Sam coughs, turns under his hands, springs a fresh sweat in the rolled-on River Rest sheets.
Would you come now.
Did you really think, the devil whispers, far off, you could put me out?
There’s mud in his lungs and Sam thinks, strange, about bridles, reins, salt-licks, feels water licking at his distant calves.
“What’s your name?” he says to the woman in the water.
“Got more than one of those,” she says, “but Nessa will do, Ness; call me that."
"How’d I get here?" Sam says.
"I saw you,” she says, “last night with the pirate’s ghost.” “Called you," she says, holds out a bloody scrap of shirt, the piece of himself he left in the reeds, "with this. You called to me too; you just didn't know it. I've been so lonely."
"I know what that's like."
“I’ll bet you do. You don’t belong where you are any more than I do.”
“How’d you get here?” he says.
“Left the home water on a boat. No-one could see. Most of us won’t leave our places, you know, but I was different, always was.”
“A genius with wanderlust,” he says, worries bit of wet hair,“a freak.”
“Not natural for my kind. I crossed the sea and followed the streams west. You must know we talk here too, where I am, tell each other where to go. But there aren’t many like me, not here, not anywhere.”
“Good water,” she says, “full of stories, power. People who come to it, use it, hunger for it. But none like you.”
"It's beautiful,” he says, and it is, asterisms, five weeping sisters, seven more, shining in the dark river, "it was day when I left."
"It's night here," she says, "and under the water, always. You don't see anything you don't want to see."
"I've been to heaven," he says, and he doesn't know why.
"This is better."
It is. It must be. It's better than fireworks and windows down and freedom and love and beer and sunlight; better than books, than saving a kid, than a sweet dog licking your face in a hotel room plastered with highways, better than this: proud of you, Sammy. Better than his brother, back from hell, whiskey-warm and solid. It’s better, has to be after all this, after all the dying and coming back and to what, all the burning and bleeding and killing, to be nothing, beyond pain, beyond causing pain, beyond heaven and hell and death and time, to be nothing, to drown.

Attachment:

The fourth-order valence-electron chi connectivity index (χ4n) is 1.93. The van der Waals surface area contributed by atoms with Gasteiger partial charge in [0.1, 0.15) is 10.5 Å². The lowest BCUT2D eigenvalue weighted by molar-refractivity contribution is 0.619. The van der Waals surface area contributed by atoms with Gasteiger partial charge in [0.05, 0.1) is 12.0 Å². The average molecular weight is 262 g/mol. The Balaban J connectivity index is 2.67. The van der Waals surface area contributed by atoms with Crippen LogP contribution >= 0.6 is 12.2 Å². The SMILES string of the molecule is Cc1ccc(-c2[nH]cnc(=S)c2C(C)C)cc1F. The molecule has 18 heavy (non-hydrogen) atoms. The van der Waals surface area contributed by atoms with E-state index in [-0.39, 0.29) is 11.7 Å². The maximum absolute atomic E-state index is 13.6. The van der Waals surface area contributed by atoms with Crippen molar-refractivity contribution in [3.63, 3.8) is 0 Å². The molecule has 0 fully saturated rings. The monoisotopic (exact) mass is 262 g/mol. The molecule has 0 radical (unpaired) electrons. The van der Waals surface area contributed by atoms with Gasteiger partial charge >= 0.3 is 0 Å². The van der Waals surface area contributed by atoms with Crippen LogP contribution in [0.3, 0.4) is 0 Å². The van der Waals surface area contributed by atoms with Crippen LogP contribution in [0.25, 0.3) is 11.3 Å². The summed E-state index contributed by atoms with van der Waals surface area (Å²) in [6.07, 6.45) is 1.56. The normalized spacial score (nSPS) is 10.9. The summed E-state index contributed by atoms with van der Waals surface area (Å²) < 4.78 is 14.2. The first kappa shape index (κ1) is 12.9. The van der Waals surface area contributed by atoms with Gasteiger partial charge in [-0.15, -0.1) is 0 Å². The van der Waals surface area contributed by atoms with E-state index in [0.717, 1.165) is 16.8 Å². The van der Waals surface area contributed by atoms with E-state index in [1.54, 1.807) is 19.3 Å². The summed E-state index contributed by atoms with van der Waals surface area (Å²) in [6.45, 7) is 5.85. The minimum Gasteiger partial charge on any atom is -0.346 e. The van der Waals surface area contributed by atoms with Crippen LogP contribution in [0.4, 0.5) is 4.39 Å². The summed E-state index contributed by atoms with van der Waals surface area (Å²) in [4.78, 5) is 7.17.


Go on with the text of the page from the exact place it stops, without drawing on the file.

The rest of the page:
The human heart, the angel says, is a murky place, to say nothing of the soul.
You’re right, for once, says the devil, but is that the best you can do.
The afternoon goes to eighty; a woman shouts in the parking lot, done with you, fucking done with you; bees hum in the coolant in the broken air conditioner while Dean sweats, swears, paces, pulls the shredded curtains, turns Sammy on his side so he can choke up nothing, watches him gasp and struggle and fall silent, sweat and shake and go still, say nothing, keep breathing.
At four his phone goes off and Bobby takes a breath in his ear, says, “well, I got something, but you’re not gonna like it.”
Dean knees go out, sit him down next his brother, flush to his damp spine.
“Rare. Not easy to kill. Not even sure I got the right thing.”
“Just give it to me, Bobby; Sam’s dying here. Again.”
“Fuath,” Bobby says, “ceffyl dwr, morgen, kelpie. Old World water spirit, rivers and lakes. Sometimes a horse, or an old man, or a young man, or a beautiful woman. Tempts people in, gets ‘em in a thirsty frame of mind and drags ‘em under, drowns ‘em. Difference here is Sam’s body is still with you.”
“Homegrown version? Some kind of fucked-up water-fairy pioneer?”
“Could be. River made me think of it, and the hoofprints in the cemetery.”
“So how do you kill it?”
“You can try. They don't like... says here sunlight and steel; silver bullet might do it, if you can find it, see it. But it ain’t gonna be easy. And we don’t know why this one can take someone out of their body. Or maybe it’s just Sam."
“What are you saying?” Dean says, feels his Sam’s vertebrae slot into his.
"He has to choose," Bobby says, “not to go with it.”
"We can't, you know, force his hand?"
"I freaking hate free will."
Dean's hand goes to his head, to his brother's, sinks slowly in his soaked hair.
A nightbird sings on the bank, which one, which one.
"Your blood fell into the river," Ness says, spreads Sam’s fingers in the starlight, "I heard it there."
"That you’d be happy here," she says. "You’re too old for where you are. We're alike in that way, you and I. That, and the hunger."
“The hunger,” he says, and there’d be shame but there’s no shame here; he knows it; here’s where shame is irrelevant, washed away, nothing to the current, the freshwater tide.
“The hunger’s terrible,” she says. Behind soft lips her teeth are sharp, sweet, quartzite and oyster.